The Guardian reports on how “coronavirus has exposed New York’s two societies,” Jumaane Williams, the public advocate who acts as the official watchdog for New Yorkers, told the Guardian… In places like the Bronx – which is 84% black, Latino or mixed race – the sidewalks are still bustling with people making their way into work. There is still a rush hour. “We used to call them ‘service workers’,” Williams said. “Now they are ‘essential workers’ and we have left them to fend for themselves.” The public advocate pointed out that 79% of New York’s frontline workers – nurses, subway staff, sanitation workers, van drivers, grocery cashiers – are African American or Latino. While those city dwellers who have the luxury to do so are in lockdown in their homes, these communities have no choice but to put themselves in harm’s way every day. If you superimpose a map of where frontline workers live within New York over a map of the 76,876 confirmed cases in the city, the two are virtually identical. In Queens, the most intense concentration of Covid-19 infections are in precisely those neighborhoods with large numbers of essential workers… “We put people out there and said you got to go to work, but we didn’t give them protective gear or additional testing to keep them safe. It was almost as though these groups were expendable to keep the city moving,” Williams said.”
The state of Wisconsin held in-person voting for statewide elections this week, despite the risk of spreading COVID-19 infections that have fallen disproportionately on African-American residents of Milwaukee. Voters in the city of Milwaukee queued for hours at the city’s five open polling places—under normal circumstances, the city has 180 polling places open. “So far, turnout looks like it will be a fraction of what it was in 2016, and that is believed to benefit Republicans, who were seeking to maintain control of a seat on the conservative-leaning state supreme court. It was the state supreme court who voted along partisan lines to overrule [Governor] Evers’ last-minute effort and to allow the election to move forward.”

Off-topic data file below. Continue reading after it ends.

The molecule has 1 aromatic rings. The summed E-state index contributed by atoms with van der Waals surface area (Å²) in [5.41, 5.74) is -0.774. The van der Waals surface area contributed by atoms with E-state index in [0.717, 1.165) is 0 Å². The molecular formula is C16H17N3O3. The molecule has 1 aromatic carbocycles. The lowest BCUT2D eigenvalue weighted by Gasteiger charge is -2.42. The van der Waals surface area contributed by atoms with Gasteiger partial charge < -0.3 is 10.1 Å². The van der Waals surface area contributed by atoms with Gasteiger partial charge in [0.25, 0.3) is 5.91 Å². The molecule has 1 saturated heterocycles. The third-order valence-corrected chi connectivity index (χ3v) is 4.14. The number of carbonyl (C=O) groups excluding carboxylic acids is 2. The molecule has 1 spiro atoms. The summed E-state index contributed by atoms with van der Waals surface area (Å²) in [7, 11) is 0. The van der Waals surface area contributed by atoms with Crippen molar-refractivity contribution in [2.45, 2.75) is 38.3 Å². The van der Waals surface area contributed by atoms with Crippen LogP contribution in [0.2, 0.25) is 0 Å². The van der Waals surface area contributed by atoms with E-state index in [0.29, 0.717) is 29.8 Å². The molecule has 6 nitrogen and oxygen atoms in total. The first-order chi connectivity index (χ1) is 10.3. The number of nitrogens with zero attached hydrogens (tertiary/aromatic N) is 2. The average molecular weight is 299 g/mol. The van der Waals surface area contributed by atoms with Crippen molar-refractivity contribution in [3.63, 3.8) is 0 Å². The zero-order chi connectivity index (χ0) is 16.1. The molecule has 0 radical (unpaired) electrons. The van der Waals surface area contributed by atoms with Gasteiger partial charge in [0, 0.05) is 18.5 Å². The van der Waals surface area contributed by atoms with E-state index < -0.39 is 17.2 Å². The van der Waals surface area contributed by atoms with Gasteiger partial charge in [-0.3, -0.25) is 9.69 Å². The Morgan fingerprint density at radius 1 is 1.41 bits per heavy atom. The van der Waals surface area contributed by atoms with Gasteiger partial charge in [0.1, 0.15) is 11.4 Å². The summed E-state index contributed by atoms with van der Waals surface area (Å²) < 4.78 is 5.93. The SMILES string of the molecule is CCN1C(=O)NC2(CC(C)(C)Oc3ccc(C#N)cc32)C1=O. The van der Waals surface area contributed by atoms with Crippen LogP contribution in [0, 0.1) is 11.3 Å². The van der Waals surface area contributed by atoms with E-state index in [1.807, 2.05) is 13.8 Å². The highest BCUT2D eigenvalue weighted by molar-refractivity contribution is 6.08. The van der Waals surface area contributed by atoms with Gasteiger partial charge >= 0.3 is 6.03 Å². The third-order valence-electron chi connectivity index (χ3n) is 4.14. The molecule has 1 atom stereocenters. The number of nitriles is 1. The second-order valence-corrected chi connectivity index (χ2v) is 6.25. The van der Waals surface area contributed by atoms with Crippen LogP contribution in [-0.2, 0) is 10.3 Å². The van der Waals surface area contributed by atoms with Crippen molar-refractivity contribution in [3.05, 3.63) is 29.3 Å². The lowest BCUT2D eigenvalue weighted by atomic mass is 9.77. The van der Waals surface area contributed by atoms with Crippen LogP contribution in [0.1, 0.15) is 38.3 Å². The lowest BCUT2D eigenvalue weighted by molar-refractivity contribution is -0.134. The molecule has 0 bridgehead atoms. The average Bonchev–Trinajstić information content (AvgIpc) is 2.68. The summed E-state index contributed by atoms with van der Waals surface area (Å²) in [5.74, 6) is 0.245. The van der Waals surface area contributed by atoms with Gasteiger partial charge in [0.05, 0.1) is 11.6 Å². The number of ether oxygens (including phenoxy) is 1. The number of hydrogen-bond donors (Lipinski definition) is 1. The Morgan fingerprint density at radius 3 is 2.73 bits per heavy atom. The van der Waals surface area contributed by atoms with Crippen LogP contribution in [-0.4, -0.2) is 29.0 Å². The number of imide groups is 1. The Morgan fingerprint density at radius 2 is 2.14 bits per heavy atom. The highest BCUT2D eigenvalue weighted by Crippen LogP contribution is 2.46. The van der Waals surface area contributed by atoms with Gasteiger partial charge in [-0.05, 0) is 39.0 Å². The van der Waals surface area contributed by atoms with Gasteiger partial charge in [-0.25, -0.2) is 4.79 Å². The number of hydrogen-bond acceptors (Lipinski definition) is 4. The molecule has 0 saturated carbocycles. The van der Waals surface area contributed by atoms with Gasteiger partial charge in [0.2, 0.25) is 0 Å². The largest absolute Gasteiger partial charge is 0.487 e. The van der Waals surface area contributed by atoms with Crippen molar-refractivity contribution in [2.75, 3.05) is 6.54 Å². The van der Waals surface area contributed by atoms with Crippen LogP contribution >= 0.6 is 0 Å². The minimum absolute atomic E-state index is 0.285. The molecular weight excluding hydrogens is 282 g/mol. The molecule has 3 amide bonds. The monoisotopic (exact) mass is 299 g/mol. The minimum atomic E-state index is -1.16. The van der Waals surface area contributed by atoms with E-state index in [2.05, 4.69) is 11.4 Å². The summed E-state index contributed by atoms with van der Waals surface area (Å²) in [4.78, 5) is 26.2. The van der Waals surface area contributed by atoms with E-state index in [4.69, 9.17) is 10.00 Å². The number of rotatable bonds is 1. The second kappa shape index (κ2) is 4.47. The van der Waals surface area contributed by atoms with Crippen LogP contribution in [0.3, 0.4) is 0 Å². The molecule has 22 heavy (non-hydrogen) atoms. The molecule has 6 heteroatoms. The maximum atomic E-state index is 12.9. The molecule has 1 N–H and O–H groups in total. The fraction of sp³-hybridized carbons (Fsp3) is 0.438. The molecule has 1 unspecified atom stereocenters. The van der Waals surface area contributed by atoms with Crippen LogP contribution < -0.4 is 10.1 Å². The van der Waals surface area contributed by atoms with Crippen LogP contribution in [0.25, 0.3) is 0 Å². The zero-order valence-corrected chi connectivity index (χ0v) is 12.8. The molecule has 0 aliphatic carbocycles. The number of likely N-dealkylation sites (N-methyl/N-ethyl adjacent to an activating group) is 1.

In San Francisco, local leaders have worked with the city’s Human Services Agency to secure 20 temporary housing units for victims of domestic violence during the pandemic. “As we shelter in place to limit COVID transmission, survivors of domestic violence are at an increased risk of danger and victimization by their abusers,” said District Attorney Boudin in a press release. “Now more than ever, we must work together to ensure that the most vulnerable of our victims have a place to shelter free from abuse. We have come up with an immediate plan for 20 furnished apartments and are working collaboratively to find shelter for many more survivors in the coming days.”
Zeynep Tufekci writes about the need to keep parks open to the public: “Across the world, from Zurich to St. Louis, authorities are closing down public parks and outdoor spaces—with many citing overcrowding, which they fear will fuel coronavirus infections. In one notable and much-discussed example, officials in London just announced in a scolding tweet that they were closing down Brockwell Park, after they claimed that about 3,000 people took to the park to enjoy the good weather. In the short run, closing parks may seem prudent, when our hospitals are overrun and we are trying so hard to curb the spread of COVID-19. But in the medium to long run, it will turn out to be a mistake that backfires at every level. While it’s imperative that people comply with social-distancing and other guidelines to fight this pandemic, shutting down all parks and trails is unsustainable, counterproductive, and even harmful… These are just a few suggestions, and there could be many others. Even if health authorities close some parks temporarily while they assess and develop evidence-based policies and best practices, they should do so with transparency and a timeline or conditions under which the parks will reopen. That’s the best of all possible worlds: The authorities will preserve much-needed legitimacy, and the public will retain access to the outdoors under sensible conditions that reduce risk while promoting health, well-being, and resilience—and we will certainly need all of that to get through the next many months.